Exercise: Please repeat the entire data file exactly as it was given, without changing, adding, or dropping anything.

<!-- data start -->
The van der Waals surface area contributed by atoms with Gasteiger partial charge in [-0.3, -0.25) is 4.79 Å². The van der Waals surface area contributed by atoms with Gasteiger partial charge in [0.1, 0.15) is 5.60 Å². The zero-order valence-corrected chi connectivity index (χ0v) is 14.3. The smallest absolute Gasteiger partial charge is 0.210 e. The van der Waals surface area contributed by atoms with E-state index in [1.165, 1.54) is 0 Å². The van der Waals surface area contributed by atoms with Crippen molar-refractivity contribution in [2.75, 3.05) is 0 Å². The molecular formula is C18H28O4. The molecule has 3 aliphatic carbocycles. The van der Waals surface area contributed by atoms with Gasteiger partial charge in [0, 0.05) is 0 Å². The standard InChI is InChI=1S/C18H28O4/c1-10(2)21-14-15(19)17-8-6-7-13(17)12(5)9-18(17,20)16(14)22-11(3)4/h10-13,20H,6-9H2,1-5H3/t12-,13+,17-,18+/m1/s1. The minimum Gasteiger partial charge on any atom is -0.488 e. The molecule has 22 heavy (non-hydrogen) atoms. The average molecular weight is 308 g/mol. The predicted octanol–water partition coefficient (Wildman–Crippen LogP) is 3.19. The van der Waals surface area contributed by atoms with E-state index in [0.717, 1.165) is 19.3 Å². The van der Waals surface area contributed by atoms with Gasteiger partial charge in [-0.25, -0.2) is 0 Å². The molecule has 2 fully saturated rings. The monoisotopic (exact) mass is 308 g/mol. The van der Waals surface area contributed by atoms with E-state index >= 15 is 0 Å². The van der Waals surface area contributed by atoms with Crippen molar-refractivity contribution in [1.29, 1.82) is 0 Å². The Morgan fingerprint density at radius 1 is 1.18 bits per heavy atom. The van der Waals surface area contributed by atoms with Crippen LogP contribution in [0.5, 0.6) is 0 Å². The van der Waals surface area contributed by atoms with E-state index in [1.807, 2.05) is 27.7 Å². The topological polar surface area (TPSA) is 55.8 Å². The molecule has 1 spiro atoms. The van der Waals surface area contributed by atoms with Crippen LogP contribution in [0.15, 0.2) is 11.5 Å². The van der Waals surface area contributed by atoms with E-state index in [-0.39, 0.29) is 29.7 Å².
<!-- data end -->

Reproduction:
The van der Waals surface area contributed by atoms with Gasteiger partial charge in [-0.3, -0.25) is 4.79 Å². The van der Waals surface area contributed by atoms with Gasteiger partial charge in [0.1, 0.15) is 5.60 Å². The zero-order valence-corrected chi connectivity index (χ0v) is 14.3. The smallest absolute Gasteiger partial charge is 0.210 e. The van der Waals surface area contributed by atoms with E-state index in [1.165, 1.54) is 0 Å². The van der Waals surface area contributed by atoms with Crippen molar-refractivity contribution in [2.75, 3.05) is 0 Å². The molecular formula is C18H28O4. The molecule has 3 aliphatic carbocycles. The van der Waals surface area contributed by atoms with Gasteiger partial charge in [0, 0.05) is 0 Å². The standard InChI is InChI=1S/C18H28O4/c1-10(2)21-14-15(19)17-8-6-7-13(17)12(5)9-18(17,20)16(14)22-11(3)4/h10-13,20H,6-9H2,1-5H3/t12-,13+,17-,18+/m1/s1. The minimum Gasteiger partial charge on any atom is -0.488 e. The molecule has 22 heavy (non-hydrogen) atoms. The average molecular weight is 308 g/mol. The predicted octanol–water partition coefficient (Wildman–Crippen LogP) is 3.19. The van der Waals surface area contributed by atoms with E-state index in [0.717, 1.165) is 19.3 Å². The van der Waals surface area contributed by atoms with Gasteiger partial charge in [-0.25, -0.2) is 0 Å². The molecule has 2 fully saturated rings. The monoisotopic (exact) mass is 308 g/mol. The van der Waals surface area contributed by atoms with E-state index >= 15 is 0 Å². The van der Waals surface area contributed by atoms with Crippen molar-refractivity contribution in [1.29, 1.82) is 0 Å². The Morgan fingerprint density at radius 1 is 1.18 bits per heavy atom. The van der Waals surface area contributed by atoms with Crippen LogP contribution in [0.5, 0.6) is 0 Å². The van der Waals surface area contributed by atoms with E-state index in [1.807, 2.05) is 27.7 Å². The topological polar surface area (TPSA) is 55.8 Å². The molecule has 1 spiro atoms. The van der Waals surface area contributed by atoms with Crippen LogP contribution in [0.15, 0.2) is 11.5 Å². The van der Waals surface area contributed by atoms with E-state index in [-0.39, 0.29) is 29.7 Å².